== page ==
Skip to comments.Money Is the Real Star in Hollywood (Dinosaur Media DeathWatch™)
Posted on 08/24/2006 4:29:03 AM PDT by abb
Celebrity matters, but the bottom line is what counts for studio chiefs. Tom Cruise's dismissal is evidence of a changing financial landscape.
Being a big Hollywood star means getting luxury cars as gifts, visiting exotic locales on the studios' dime and cashing checks with lots of zeros.
But the traditional and often extreme deference shown A-listers is changing along with the economics of Hollywood, as demonstrated by Tuesday's public eviction of Tom Cruise from Paramount Pictures' back lot.
The Internet is growing fast as an entertainment channel, and the cost of producing blockbusters is rising almost as quickly. That emboldens studio chiefs working for publicly traded companies to challenge the fickle power of the most popular stars.
To be sure, celebrity still matters, blockbusters still fill theater seats and movie stars still live like, well, movie stars. But the same shifts in technology and audience tastes that changed the music industry are starting to influence the movie business.
At the same time, media companies afraid of missing the next big thing are making big-budget bets on no-name Internet stars who draw millions of viewers.
"Celebrity is less powerful now," said Jeff Fenster, an executive at Jive Records who helped discover pop superstars Britney Spears and the Backstreet Boys. "Just because a film or album stars a big-name celebrity doesn't guarantee success anymore. And Hollywood craves making money above everything else."
Even Sumner Redstone, chairman of Paramount owner Viacom Inc., suggested in an interview Wednesday that parting with Cruise after a 14-year business relationship had more to do with the profitability of his recent films than with his off-screen antics.
(Excerpt) Read more at latimes.com ...
Much, much more...
Shocking Honesty vs. Tom Cruise
Star Is Collateral Damage of Studios' Profit Push
The Decline of the Cruise Juggernaut A Brief History
In Hollywood, Candor Is Playing a Bigger Part
Mission Imperative for a Star: Be Likable
Allies Start to Escalate Dispute Between Cruise and Viacom
For Hedge Funds, Backing Cruise Could Prove to Be a Risky Business
Who gets what?
Criticism of Tom Cruise stirs Hollywood debate
Biz eyeing economics of Cruise-Par breakup
Viacom's Rationale: Cruise Is Risky Business
Studio split could give Cruise more control
There is a lot of truth in that. But it's not the whole truth.
Wholesome, family movies make a huge amount of money, very reliably. Bible-based movies have a huge built-in audience -- people who may not ever go to see a movie under other circumstances. If a studio wants to maximize profits, I believe they will lean toward making "red state" movies (they'll make plenty of money in the "blue states" as well).
But Hollywood (like the news media) does not want to go in that direction. These people are losing audience, they are losing influence. And they want to keep doing the same thing over and over.
I think their agenda matters more to them than the money. I think Tom Cruise is not as profitable as he once was (domestic gross of MI:3 did not make back development costs) and -- more importantly -- he embarasses them and hurts the furtherance of their agenda because he is an obvious loon.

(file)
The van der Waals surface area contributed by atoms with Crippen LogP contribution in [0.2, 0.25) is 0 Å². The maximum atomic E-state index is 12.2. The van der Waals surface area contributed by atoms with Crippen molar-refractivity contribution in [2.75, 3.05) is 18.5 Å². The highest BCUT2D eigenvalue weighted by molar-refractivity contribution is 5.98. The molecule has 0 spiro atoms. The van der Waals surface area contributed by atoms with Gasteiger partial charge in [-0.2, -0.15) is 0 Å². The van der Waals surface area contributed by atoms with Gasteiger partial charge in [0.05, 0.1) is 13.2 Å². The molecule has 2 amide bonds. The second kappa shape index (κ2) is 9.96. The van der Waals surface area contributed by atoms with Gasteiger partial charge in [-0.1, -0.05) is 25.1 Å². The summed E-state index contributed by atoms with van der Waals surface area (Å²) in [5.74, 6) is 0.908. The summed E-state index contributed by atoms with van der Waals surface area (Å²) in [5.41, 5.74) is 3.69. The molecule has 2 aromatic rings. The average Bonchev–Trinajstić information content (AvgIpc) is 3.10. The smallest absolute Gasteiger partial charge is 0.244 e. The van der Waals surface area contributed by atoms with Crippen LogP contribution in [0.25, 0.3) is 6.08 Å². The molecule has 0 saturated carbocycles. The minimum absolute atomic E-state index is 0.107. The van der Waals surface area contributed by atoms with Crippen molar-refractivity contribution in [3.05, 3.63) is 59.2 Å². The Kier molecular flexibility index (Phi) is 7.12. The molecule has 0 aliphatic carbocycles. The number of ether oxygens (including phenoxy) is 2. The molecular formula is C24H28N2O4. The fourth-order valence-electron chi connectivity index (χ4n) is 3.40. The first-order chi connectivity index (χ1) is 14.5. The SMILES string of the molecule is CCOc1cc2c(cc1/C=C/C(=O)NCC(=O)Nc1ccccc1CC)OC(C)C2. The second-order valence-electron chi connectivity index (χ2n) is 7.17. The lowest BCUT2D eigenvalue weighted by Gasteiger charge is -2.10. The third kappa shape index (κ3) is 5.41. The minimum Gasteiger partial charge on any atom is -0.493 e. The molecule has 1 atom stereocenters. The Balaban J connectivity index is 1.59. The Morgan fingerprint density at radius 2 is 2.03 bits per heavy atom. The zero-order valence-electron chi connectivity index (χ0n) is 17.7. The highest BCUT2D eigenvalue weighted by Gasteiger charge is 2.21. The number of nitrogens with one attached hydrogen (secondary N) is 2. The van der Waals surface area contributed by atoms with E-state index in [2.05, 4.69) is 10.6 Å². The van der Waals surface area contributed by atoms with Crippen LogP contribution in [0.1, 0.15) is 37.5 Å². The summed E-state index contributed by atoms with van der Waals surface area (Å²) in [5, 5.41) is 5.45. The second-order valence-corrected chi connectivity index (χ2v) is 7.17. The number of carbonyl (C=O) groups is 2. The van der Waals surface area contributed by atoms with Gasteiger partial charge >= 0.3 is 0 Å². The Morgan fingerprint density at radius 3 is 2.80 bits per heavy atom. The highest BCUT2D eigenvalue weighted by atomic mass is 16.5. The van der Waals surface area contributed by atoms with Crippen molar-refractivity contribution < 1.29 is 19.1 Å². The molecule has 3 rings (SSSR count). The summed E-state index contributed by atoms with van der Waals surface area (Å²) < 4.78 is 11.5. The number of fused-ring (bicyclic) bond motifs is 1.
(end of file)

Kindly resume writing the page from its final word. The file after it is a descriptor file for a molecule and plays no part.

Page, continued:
"the cost of producing blockbusters is rising almost as quickly"
Is there any proof of this? It seems the article itself is equating "star power" with "blockbuster". But whether it is a low budget film by Mel Gibson or Michael Moore with no "stars" or a low budget cartoon, it seems that they become blockbusters as often as the big budget flicks with "stars".
Often the reverse is what happens. Look back over history. A nobody has a prominent role in a film that becomes a blockbuster. Then that nobody suddenly becomes a somebody and is annointed a star. So, in fact the cause and effect is backwards. Stars don't make blockbusters. Blockbusters make stars.
The only 2 movies I can stand to watch Cruise in are Rainman and The Color of Money. And if Paul Newman hadn't been in "Color" I doubt I would've had any desire to see it.
I think the movie industry has started to realize that a combination of excessive production costs, too-high movie star salaries, and overly-liberal agenda is turning off WAY too many moviegoers even in the so-called blue states. As such, expect a lot more less-expensive movies, forcing movie stars to earn the keep through profits from the film instead of being paid upfront, and less liberal agendas, at least from the big studios.
I should note that Brad Pitt only took US$1.5 million up front for The Assassination of Jesse James, preferring to earn his keep from profits on the film. Pitt could have earned US$25 million up front, but I think he saw the fiasco of Jim Carrey earning way too much money up front for The Cable Guy and decided that for good PR reasons, taking only US$1.5 million up front would be a better way to go. Also, it was said that Michael Moore should have completed his newest film Sicko by the fall of 2006, but now it appears that due to financing issues (too many movie companies know how polarizing Moore can be) Moore might not release the film until spring 2007.
I have no dog in this fight , since I seldom watch any movies made after 1970.
I wil just say this: I am glad to see the little prick get canned.
Cruise's apparent greed makes him an ideal candidate to play the role of scapegoat. Perhaps Viacom simply reached the limit on the quantity of episodes they can successfully resurrect as silver screen summer blockbusters by trying to milk a makeover of a 1960s TV series canceled decades ago.
Said Snow, "Greed, boy! That's what got you bit! Greed!!"
Cruise Flap a Set Piece?
Bluster between Paramount and CAA may be little more than playacting as the two camps continue to do brisk business.